December 7, 2023

By Ethan Chupp, UNC Gillings School Communications Fellow

Aniyar Izguttinov

Aniyar Izguttinov

Dr. Justin Trogdon

Dr. Justin Trogdon

The Affordable Care Act (ACA), passed in 2010, substantially decreased the number of people without health insurance nationwide. New research from Aniyar Izguttinov, MPH, and Justin G. Trogdon, PhD, at the UNC Gillings School of Global Public Health, found some evidence that the ACA expansion of Medicaid eligibility also may have decreased the number of underinsured individuals.  

Medicaid is a program to give government-run health insurance to low-income individuals. Unlike other insurers, Medicaid is run at a state level, and the program differs from state to state. The 2010 passage of the ACA made federal money available for states to expand the eligibility for Medicaid to include families with incomes under 138% of the Federal Poverty Line (around $35,000 for a family of 4 in 2019). Some states accepted this money and expanded their program, but some did not. 

The expansion of Medicaid, which began in 2014, is recognized as the primary way the ACA reduced uninsurance rates. However, a less-explored question is whether underinsurance, health insurance that fails to meet essential health care needs, experienced a similar decline. “Just having insurance is not enough. If the quality of the insurance is low, then it just leads to underinsurance,” said Izguttinov, a doctoral student in the Department of Health Policy and Management.

Izguttinov and Trogdon, along with doctoral student Juan Yanguela, investigated underinsurance in a previous paper, titled “Cost-based Underinsurance After the Affordable Care Act.” The study found that those on Medicaid were significantly less likely to experience underinsurance than other insurance types. But their new study, published at INQUIRY: The Journal of Health Care Organization, Provision, and Financing, sought more direct evidence on the effect of ACA expansion. 

Izguttinov and Trogdon investigated this by comparing underinsurance rates between 2010 and 2019 in 26 states that expanded Medicaid and 16 that did not. The researchers evaluated underinsurance during this period using two key metrics: the number of people facing excessive out-of-pocket costs and the number of people who had to delay or forgo necessary treatments due to cost.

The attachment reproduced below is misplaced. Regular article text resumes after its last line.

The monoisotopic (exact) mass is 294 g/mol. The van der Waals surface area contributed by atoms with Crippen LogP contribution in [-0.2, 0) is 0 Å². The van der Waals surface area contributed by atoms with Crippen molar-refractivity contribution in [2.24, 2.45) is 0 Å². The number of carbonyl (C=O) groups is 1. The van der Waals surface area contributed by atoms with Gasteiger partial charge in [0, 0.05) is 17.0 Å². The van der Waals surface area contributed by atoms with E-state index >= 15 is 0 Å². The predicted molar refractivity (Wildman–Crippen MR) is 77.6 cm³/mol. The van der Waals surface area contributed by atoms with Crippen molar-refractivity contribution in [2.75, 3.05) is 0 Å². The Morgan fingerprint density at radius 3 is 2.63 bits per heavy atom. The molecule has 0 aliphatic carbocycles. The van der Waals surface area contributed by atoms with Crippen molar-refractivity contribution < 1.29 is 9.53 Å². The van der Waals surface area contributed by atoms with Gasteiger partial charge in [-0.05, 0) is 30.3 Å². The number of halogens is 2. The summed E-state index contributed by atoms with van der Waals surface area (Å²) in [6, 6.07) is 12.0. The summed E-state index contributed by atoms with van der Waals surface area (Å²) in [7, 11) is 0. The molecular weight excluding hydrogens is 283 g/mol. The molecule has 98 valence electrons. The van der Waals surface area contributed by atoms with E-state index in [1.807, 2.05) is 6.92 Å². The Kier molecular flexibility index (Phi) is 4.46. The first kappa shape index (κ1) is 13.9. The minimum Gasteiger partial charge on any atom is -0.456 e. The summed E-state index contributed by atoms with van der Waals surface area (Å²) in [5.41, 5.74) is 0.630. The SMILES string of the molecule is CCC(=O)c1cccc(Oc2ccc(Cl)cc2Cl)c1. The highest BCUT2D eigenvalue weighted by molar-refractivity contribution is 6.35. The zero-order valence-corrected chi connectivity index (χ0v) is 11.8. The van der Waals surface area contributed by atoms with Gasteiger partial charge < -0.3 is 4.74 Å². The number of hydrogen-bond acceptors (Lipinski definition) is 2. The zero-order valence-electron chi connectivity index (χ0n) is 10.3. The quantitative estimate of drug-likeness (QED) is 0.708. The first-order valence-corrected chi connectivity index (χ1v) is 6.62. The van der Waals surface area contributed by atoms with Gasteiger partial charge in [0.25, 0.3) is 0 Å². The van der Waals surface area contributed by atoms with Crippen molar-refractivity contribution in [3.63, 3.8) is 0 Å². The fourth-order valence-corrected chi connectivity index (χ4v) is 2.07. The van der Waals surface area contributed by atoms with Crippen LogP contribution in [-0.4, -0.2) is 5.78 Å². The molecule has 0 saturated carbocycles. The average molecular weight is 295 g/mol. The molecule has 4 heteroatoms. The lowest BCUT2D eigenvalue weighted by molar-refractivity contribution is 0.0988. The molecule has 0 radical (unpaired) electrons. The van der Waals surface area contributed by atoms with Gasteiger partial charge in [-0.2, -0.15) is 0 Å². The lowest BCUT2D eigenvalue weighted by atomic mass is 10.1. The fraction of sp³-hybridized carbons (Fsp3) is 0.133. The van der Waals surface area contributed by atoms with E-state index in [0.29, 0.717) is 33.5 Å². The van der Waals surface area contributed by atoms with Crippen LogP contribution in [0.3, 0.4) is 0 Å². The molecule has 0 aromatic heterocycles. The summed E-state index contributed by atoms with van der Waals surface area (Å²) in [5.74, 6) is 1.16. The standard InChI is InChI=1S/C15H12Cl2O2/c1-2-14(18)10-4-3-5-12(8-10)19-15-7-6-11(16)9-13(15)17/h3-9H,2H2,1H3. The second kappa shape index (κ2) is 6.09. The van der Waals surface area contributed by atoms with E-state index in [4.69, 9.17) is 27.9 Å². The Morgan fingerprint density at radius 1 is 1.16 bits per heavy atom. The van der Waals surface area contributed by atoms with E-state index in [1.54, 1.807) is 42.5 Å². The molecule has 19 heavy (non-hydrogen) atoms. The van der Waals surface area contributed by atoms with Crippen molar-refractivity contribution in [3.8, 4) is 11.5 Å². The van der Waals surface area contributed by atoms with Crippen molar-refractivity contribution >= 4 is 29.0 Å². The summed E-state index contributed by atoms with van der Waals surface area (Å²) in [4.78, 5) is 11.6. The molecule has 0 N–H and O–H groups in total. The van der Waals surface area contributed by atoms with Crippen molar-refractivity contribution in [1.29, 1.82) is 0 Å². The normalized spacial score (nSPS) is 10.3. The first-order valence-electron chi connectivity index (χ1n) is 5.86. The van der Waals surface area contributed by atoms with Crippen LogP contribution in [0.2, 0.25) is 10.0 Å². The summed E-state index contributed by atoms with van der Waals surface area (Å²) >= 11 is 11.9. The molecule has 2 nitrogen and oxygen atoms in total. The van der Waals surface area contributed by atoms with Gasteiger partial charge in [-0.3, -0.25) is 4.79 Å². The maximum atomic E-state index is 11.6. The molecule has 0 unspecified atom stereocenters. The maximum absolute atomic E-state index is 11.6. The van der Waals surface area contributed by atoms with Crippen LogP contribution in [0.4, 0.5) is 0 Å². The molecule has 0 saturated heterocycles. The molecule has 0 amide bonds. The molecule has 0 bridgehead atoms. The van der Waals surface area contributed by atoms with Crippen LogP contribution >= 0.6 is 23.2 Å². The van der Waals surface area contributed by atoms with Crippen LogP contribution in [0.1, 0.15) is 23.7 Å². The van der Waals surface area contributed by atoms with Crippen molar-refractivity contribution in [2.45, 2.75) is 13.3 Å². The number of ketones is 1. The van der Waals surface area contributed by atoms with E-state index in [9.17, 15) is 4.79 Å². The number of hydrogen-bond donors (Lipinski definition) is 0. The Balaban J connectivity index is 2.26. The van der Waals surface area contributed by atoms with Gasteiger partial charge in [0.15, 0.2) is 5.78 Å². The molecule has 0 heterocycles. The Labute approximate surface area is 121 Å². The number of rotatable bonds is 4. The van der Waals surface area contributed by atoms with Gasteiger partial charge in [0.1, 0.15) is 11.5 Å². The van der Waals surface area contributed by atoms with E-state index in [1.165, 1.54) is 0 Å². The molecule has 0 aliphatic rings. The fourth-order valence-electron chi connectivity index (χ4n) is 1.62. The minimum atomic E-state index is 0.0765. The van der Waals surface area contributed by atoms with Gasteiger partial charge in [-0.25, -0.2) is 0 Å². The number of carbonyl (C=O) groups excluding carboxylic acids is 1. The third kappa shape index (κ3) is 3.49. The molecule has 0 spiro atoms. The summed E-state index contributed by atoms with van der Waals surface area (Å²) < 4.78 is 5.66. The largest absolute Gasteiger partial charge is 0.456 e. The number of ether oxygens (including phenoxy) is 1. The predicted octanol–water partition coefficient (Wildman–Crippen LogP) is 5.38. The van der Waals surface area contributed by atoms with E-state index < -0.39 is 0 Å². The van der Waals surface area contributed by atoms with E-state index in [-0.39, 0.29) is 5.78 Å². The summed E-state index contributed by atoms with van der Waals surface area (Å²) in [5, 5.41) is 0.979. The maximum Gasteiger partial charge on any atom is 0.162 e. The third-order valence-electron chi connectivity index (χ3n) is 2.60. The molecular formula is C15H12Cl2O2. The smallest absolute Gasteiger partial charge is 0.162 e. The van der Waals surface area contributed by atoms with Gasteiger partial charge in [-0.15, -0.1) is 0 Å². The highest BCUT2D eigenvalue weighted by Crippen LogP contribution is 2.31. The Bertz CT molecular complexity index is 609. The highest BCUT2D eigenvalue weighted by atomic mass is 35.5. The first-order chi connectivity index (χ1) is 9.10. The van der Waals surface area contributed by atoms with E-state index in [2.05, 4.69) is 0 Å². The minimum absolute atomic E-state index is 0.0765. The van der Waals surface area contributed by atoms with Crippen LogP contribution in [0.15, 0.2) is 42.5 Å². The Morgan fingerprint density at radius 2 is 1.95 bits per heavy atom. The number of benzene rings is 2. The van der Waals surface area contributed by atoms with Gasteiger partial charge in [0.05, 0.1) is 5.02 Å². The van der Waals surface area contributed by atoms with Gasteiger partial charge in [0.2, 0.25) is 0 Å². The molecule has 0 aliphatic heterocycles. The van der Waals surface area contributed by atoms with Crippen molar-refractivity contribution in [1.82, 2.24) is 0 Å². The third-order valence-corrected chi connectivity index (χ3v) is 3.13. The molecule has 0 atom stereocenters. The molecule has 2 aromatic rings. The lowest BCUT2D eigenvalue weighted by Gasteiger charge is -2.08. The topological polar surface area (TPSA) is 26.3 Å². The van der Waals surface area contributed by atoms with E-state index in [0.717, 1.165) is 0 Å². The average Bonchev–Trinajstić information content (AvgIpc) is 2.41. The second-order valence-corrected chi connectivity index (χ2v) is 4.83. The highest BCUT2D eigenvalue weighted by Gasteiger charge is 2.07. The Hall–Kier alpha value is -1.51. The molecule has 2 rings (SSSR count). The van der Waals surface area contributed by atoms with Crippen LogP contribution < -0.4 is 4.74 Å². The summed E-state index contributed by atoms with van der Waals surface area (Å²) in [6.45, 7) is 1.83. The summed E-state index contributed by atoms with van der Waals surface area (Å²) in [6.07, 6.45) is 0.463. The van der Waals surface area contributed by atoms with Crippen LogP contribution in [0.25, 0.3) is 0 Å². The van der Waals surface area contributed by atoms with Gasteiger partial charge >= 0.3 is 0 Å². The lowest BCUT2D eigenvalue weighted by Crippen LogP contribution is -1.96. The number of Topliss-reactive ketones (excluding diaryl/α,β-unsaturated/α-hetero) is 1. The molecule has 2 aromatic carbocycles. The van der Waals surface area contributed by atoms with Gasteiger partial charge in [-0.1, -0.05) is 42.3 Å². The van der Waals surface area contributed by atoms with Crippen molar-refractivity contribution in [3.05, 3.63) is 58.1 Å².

From the baseline of 2010, the data revealed a consistent drop in underinsurance rates across both expansion and non-expansion states. The first four years after Medicaid expansion (between 2014 and 2017) showed no discernible difference in how much the underinsurance rate decreased between the expansion states and the non-expansion states.  

“The expansion of Medicaid may not be the sole factor influencing underinsurance rates. The availability and accessibility of private insurance plans offered through insurance marketplaces and the overall dynamics of the insurance market might have influenced insurance choices ,” added Izguttinov. “Other elements of the ACA may have had a positive impact on non-expansion states as well. For instance, one of the important provisions under the ACA was the removal of out-of-pocket costs for preventative care services.” 

However, between 2018 and 2019, the data began to show disparities in underinsurance rates between expansion and non-expansion states. The difference was especially pronounced in individuals delaying or forgoing treatment due to cost. In expansion states, residents were more than five percentage points less likely to be underinsured than those in states with no expansion.  

Izguttinov and Trogdon suggest that the four-year lag between roll-out and the effect on underinsurance could be due to the slow launch of the program and public confusion about who was eligible. 

Izguttinov and Trogdon conclude that by 2019, Medicaid expansion may have protected 5.3 million of the nearly 100 million adults under 65 in those states from the risk of underinsurance. With North Carolina beginning its expansion in December, the benefits could be far-reaching. But it may take some time to see the full effect. 

Read the full study online. 

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